Five Things to Know about MS SQL

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In organizing information for most companies, a Relational Database Management System (RDBMS) is recommended. One of which is MS SQL which is a flagship product of Microsoft. Know more about this powerful tool and what can it do to your business with this simple guide.

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Five Things to Know about MS SQL Brought to you by Accede Holdings Pty. LTD. Relational Database Management System RDBMS reigns as a standard in database management. Since then most companies organized their data into tables and grouped them as relations. Many systems came out then and some of which are still popular today like Oracle My SQL SQL Server and MS SQL among others. These systems maybe differ in terms of interface language support and licensing. Overall they are powerful tools that can help you run and create applications for your business. For now let’s get to know MS SQL. From Sybase SQL to Microsoft SQL 2000 It all began when Sybase sold its code base for SQL server to Microsoft. This event marked the release of version 7.0 and the partnership that will launch many SQL versions. The collaboration stopped when Microsoft created its own operating system Windows NT. Since then they negotiated SQL exclusive rights to Sybase. The latter also changed the name of its product to Adaptive Server Enterprise to avoid confusion. After years of development they finally released SQL Server 2000 making it their first product replacing the original Sybase code. What is it for MS SQL is used for web applications on a Windows platform such as .NET and ASP. It is also applicable for many content management systems CMS and other scripts. Its primary function is to retrieve and store data as requested by other software applications whether it is in a local network or the internet.

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MS SQL Features and Capabilities According to experts here are some of the features you can get from using MS SQL:  High Performance and Availability  Database mirroring mailing and snapshots  CLR integration  Service Broker  DDL triggers  Ranking functions  Row version-based isolation levels  XML integration  Buffer management  Logging and Transaction  Concurrency and locking  Replication and Analysis services  Notification and Integration services  Full text search service  Stored procedures  Triggers and Views  Sub-SELECTs i.e. nested SELECTs Which edition should I use Microsoft created SQL servers for mainstream and specialized editions. Each one of them has unique set of features and targets different kinds of users. Let’s meet some of them: SQL Server Enterprise Edition – this edition includes both the core database engine and add-on services. They also included tools for creating and managing SQL server clusters. This particular edition can support 8 physical processors with 2 TB of memory. They somehow improved it to 160 processors when they released SQL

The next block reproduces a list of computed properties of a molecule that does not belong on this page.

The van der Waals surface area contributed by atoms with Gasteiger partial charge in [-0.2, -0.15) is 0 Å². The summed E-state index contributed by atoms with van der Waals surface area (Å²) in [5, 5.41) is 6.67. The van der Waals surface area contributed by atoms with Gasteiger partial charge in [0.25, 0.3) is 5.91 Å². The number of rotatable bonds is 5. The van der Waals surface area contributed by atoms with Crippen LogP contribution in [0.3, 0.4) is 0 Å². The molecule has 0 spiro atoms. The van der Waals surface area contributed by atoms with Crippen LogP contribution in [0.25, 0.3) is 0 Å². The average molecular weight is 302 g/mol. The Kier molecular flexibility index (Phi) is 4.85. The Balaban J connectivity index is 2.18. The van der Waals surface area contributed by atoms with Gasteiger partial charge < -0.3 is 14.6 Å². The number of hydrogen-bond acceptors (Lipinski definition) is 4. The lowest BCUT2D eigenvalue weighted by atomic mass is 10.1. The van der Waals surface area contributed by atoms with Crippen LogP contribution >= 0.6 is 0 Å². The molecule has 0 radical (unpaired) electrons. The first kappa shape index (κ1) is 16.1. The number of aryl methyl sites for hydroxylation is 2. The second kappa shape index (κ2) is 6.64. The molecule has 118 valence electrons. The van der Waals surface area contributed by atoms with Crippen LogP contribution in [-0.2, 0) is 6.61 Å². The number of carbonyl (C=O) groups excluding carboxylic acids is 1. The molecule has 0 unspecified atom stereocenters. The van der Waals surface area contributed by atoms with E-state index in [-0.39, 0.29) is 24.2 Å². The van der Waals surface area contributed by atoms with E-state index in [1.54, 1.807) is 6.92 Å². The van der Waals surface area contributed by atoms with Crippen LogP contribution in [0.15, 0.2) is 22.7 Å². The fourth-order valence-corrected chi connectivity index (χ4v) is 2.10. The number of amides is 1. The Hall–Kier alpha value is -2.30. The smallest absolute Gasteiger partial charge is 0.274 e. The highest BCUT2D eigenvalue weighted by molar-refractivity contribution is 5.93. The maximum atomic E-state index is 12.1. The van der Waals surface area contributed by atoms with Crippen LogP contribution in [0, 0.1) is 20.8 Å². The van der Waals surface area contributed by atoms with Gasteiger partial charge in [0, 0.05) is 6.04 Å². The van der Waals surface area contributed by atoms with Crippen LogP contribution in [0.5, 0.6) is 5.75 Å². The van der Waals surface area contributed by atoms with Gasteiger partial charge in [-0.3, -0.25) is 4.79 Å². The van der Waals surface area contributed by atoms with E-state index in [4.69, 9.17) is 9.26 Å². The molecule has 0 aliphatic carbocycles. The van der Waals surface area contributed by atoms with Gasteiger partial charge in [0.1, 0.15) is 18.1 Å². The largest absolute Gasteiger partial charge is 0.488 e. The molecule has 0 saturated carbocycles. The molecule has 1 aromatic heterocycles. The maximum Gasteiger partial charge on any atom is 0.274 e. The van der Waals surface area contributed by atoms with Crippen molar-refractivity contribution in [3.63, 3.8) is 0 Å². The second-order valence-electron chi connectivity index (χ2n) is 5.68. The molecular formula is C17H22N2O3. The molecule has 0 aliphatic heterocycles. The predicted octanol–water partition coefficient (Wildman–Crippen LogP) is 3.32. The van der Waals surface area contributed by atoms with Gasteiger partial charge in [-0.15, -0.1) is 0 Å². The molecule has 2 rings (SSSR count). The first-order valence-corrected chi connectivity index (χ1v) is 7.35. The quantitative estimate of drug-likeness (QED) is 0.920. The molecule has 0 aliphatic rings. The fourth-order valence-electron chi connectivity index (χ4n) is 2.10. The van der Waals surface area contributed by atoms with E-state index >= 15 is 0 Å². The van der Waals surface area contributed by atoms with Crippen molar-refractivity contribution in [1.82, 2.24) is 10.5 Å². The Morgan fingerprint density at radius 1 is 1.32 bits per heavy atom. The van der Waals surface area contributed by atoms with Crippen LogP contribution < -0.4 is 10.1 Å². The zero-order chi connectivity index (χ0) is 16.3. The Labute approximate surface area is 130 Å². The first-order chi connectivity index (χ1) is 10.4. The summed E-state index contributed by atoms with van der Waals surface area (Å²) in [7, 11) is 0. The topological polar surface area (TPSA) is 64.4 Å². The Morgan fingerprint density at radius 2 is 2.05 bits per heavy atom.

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Server 2012 Enterprise Edition. SQL Server Express Edition – it is a scaled down free version of SQL server with core database engine. Even with no limitations on users and database supported it can only use 1 processor with 10GB database files. Prior to this they released two additional editions in the original Express Edition. The first one is SQL Server Express with Tools which includes SQL Server Management Studio Basic. The second one is SQL Server Express with Advanced Services adds full-text search capability and reporting services. Azure – it is the cloud-based version of MS SQL server that offers data-storage capabilities as part of Azure Services Platform. Unlike other cloud-based databases SQL database allows users to create relational queries against stored data. It also uses a special version of MS SQL server as its backend. SQL Server Developer Edition - this edition includes the same features as SQL Server 2012 Enterprise Edition but has limited license. Its license only allows users to use it for development and testing and not as production server. Students can download this free of charge as a part of Microsofts DreamSpark program. MS SQL versus other RDBMS Aside from the fact that MS SQL is a “paid” system its features and capabilities are almost the same as compared with other RDBMS most especially My SQL. The decision of what system to use will always depend on your needs and budget constraints. However we can take advantage any of these database management systems as long as we have a good general database design and implementation. Sources: http://accede.com.au/our-services/mssql-database-development-integration/ https://blog.udemy.com/oracle-vs-mysql-vs-sql-server/ http://www.host-shopper.com/what-is-ms-sql.html http://www.mssqltips.com/sqlservertip/1920/microsoft-sql-server-vs-mysql/ http://itxdesign.com/mysql-vs-mssql/ http://en.wikipedia.org/wiki/Microsoft_SQL_Server

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http://www.tutorialspoint.com/sql/sql-databases.htm

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